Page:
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Academic career dilemma watch

    • Thread Starter

    Hi guys, I would like to hear some other views and opinions to make my dilemma easier or even more difficult.

    I am 33, originally from Slovakia, currently living in England, working as a bi-lingual Education Welfare Officer / Interpreter. I think that academic (University) environment would be the best for me. Having Masters in Journalism and passion for languages, learning and teaching, I would really like to become a tutor, preferably at the University. I know that ideally I would need PhD to be able to do that. But let’s have a look at my options.

    1 – English tutor in Slovakia

    If I wanted to be an English tutor in Slovakia, the best way would be studying English while I am in England and if I decide to go back to Slovakia in the future, I could do PhD in Slovakia (at some of English Departments considering my interpreting experience from England). Good thing about it would be the possibility to get funding from the Slovakian University where I would be doing PhD/teaching (money for surviving) + plus my house in England might be paid off by then (in 5 years – benefits of a cheap area, lodgers and modest life ) so I could rent it out and have some extra income from there.

    The question is then where to study English. I am not much into literature, theatre, etc. I prefer linguistics, etc. I have already passed so called “state exams” in Slovakia that should prove that I can speak, read and write in English (part of my Journalism studies). I am thinking of getting DPSI (Diploma in Public Service Interpreting – I don’t really need it at the moment, I am doing the job anyway) in English/Slovak, English/Czech. I’ve been thinking of studying some Business English courses (just some evening classes), maybe Medical English, Law English to expand my horizons. I may get a TEFL later.

    2 – Tutor of Slavonic languages in England

    There are places in England (one actually near my home) where it is possible to study Slavonic languages. I already speak, read and write Slovak and Czech and I have some knowledge of Polish and very little basic knowledge of Russian. I could take an undergraduate degree (let’s say Russian, Polish) and it could be a path how to stay in the department and eventually become a tutor there. The only trouble with this is that the long undergraduate study would be quite expensive and I could not do it as a full time student (being 33 with a house and mortgage) and a part-time course would be even longer. Turning from a Council Officer into a full time student would not be financially possible.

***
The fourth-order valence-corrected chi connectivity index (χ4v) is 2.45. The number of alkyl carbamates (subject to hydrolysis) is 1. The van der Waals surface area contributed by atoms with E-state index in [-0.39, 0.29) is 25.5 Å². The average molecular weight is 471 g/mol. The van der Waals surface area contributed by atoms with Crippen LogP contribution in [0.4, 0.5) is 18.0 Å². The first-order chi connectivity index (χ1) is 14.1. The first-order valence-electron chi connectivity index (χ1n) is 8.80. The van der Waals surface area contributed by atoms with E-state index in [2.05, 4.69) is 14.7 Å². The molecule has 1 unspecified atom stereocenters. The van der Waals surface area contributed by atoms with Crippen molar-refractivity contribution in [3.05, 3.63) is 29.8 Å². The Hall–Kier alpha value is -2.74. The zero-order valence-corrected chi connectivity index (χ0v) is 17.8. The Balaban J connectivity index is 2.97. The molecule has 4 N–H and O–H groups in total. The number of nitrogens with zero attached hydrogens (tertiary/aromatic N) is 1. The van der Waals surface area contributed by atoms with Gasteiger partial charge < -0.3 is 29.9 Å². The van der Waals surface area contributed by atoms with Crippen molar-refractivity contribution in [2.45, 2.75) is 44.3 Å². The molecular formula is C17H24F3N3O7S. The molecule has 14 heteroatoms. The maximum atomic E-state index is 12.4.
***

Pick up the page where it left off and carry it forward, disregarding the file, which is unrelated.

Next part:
3 – Getting an Education Degree

    I’ve been thinking lately that I could get something like PGCE. If I understand it correctly, PGCE would allow me to teach quite many subjects (but only post-16) as I have also studied Music College (A-levels in Guitar Performance, Music Theory, Music History) and Computer Science (A-levels in Computer Programming and Web Design). I have already worked as a private guitar tutor (4+ years).

    Good thing about PGCE is that I could do it part-time (Saturdays) in about 2 years. PGCE could also help me to have some sort of teaching qualification if I wanted to teach English in language schools in Slovakia.

    4 – Getting PhD in England

    Having a Degree in Journalism I think it might be possible to find a place at some of those departments of Slavonic languages. It would be quite a lengthy study if part-time (6 years) but it should cost just over £2000 per year so I could easily cover it from my wage as Education Welfare Officer. I would stay in my job until I would get my PhD and possibly a job at the University. I am sure I would find an interesting topic for my research combining Journalism, Languages, Interpreting, Education.

    I guess getting a PhD place would be the most difficult of all, I presume that Universities accept only exceptional people for their PhD programmes, not a random guy who just wants to go there.

    End of story

    If you have read everything, thank you. I know you are not going to decide it for me. But I would like to read some other views/opinions that can expand my horizons and enlighten my mind.

    Thank you